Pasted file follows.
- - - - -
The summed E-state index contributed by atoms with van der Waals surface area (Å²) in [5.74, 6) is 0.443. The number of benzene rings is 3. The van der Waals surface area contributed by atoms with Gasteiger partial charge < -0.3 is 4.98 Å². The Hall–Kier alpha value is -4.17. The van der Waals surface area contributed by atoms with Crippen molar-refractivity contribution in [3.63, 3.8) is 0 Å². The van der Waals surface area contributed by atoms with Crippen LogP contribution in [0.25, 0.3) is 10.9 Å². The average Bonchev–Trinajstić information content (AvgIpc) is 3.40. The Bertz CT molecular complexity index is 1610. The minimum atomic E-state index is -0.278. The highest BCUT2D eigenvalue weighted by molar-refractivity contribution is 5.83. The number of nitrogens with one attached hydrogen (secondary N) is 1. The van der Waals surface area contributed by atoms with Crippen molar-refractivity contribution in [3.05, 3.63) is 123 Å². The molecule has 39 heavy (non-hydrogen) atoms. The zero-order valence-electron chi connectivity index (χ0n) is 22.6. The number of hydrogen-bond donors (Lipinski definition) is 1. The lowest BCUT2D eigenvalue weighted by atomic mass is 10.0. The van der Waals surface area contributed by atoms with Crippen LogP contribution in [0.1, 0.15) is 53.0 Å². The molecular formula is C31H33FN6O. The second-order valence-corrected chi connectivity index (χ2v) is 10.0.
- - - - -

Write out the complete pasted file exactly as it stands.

The summed E-state index contributed by atoms with van der Waals surface area (Å²) in [5.74, 6) is 0.443. The number of benzene rings is 3. The van der Waals surface area contributed by atoms with Gasteiger partial charge < -0.3 is 4.98 Å². The Hall–Kier alpha value is -4.17. The van der Waals surface area contributed by atoms with Crippen molar-refractivity contribution in [3.63, 3.8) is 0 Å². The van der Waals surface area contributed by atoms with Crippen LogP contribution in [0.25, 0.3) is 10.9 Å². The average Bonchev–Trinajstić information content (AvgIpc) is 3.40. The Bertz CT molecular complexity index is 1610. The minimum atomic E-state index is -0.278. The highest BCUT2D eigenvalue weighted by molar-refractivity contribution is 5.83. The number of nitrogens with one attached hydrogen (secondary N) is 1. The van der Waals surface area contributed by atoms with Crippen molar-refractivity contribution in [3.05, 3.63) is 123 Å². The molecule has 39 heavy (non-hydrogen) atoms. The zero-order valence-electron chi connectivity index (χ0n) is 22.6. The number of hydrogen-bond donors (Lipinski definition) is 1. The lowest BCUT2D eigenvalue weighted by atomic mass is 10.0. The van der Waals surface area contributed by atoms with Crippen LogP contribution in [0.1, 0.15) is 53.0 Å². The molecular formula is C31H33FN6O. The second-order valence-corrected chi connectivity index (χ2v) is 10.0.